It's a fair analogy, but with that comes some side effects. Whereas locker room banter is typically behind closed doors, the guys at Catchin' Deers were openly offering up stereotypical hunter characteristics, not all of them totally positive, and counting the online views.
What about negative reactions and feedback to that sort of thing? Does Fisher and his team ever face backlash from those upset about hunters being shined in bad light?
"I wouldn't say we get a lot, but yeah," he responded. "You're going to get that anywhere when you bring in humor these days. But really, we're making fun of ourselves, too. I think we've all been there. I think that we need more of that, and to not always take ourselves too seriously."
When the subject of the partnership with Tractor Supply came up, Fisher's voice brightened. That, it seemed, was something he took a little more seriously, and for good reason.
"We couldn't have picked a better partner," he said of the retailer. "We love their company and I've shopped there for a long time. They're based here out of Nashville, and it all just came together. They're just a great company and great people, and I think their market is really our market too. We're obviously grateful to have a partner like that."
We're excited to announce an exclusive partnership with Tractor Supply. On August 5 our apparel will be available in...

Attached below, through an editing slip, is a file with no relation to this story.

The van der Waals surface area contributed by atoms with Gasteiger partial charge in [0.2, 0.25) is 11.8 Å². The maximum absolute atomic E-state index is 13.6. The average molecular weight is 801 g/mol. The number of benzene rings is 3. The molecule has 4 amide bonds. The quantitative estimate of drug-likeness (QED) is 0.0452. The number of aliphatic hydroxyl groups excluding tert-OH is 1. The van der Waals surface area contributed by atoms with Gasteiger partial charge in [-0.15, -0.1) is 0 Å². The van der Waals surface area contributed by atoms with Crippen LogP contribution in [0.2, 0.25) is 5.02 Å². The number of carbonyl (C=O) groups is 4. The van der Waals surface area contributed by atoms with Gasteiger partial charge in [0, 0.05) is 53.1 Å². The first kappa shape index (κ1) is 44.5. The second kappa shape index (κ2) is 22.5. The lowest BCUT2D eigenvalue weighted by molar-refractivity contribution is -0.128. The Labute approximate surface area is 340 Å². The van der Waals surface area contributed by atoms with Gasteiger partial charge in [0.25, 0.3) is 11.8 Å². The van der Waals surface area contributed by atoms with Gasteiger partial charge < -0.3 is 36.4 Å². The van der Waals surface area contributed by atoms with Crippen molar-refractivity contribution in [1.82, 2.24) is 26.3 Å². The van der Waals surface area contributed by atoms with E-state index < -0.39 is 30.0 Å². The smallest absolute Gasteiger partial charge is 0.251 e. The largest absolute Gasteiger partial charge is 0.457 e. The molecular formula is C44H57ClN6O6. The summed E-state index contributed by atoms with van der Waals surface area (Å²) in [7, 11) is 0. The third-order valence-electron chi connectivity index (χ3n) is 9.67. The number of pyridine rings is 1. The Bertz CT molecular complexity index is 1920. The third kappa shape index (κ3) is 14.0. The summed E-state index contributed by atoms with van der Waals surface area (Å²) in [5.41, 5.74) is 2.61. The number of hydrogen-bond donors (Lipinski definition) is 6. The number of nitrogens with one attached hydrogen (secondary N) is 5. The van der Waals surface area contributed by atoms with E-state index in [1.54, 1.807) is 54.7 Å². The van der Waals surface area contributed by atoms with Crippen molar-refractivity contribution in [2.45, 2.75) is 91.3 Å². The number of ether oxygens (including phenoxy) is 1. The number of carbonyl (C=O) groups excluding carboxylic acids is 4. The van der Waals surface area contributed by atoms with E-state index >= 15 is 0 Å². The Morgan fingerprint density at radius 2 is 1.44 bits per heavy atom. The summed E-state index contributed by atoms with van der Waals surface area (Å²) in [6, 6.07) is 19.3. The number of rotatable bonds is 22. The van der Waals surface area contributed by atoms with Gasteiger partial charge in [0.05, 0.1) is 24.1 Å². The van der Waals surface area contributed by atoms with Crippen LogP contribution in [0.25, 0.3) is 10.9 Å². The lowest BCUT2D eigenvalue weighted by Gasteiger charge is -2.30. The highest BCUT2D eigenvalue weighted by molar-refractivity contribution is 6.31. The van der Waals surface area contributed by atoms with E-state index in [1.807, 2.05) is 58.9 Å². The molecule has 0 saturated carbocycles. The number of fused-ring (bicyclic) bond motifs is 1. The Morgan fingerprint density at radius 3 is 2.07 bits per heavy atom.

Tractor Supply will have their own exclusive line of Catchin' Deers gear, which won't be available anywhere else.
Fisher's wife, Grammy Award winner Carrie Underwood, has a line of apparel in a big retail store as well. We had to ask, does she ever join him in the deer stand come fall?
"No," he laughed. "No, she's not a fan of hunting, but you know what? I tell her all the time, she can't have it all."
What about her sharing any advice regarding the clothing line biz?
He said he appreciated "seeing how she's really involved with it, and how passionate she is about it. I would say that I've learned some things from her company and she's done a great job. But she's not going to be a model for Catchin' Deers, that's for sure."
Fisher was preparing for the Kentucky archery opener when we spoke, and harvested the buck seen in the images in this post. He has a trip scheduled for Colorado elk in October, a duck lease to visit in Arkansas, and another rut hunt in Kentucky down the line this fall. Potential Alabama and Ohio deer hunts are on the docket, but he'd happily put more on his plate.
"You can never hunt enough!" he said.
As far as the future of Catchin' Deers, he admitted the fact that they're still a new company, and maintaining momentum and growth is important. You can have the funniest sayings on the best t-shirts and hoodies, but if you don't run things properly, it won't matter.
Fisher made a point to acknowledge the exclusion of Catchin' Deers in Canadian Tractor Supply stores, noting they were actively working on making it happen. Beyond that, he sounded like a typical retired athlete turned successful businessman whose list of accomplishments now includes owning a company he's obviously passionate about.
"There's definitely room to grow and develop," he said. "We're trying to put out the best we can as far as design and quality, and on the video side, we're still trying to make people laugh."
They're doing a hell of a job so far.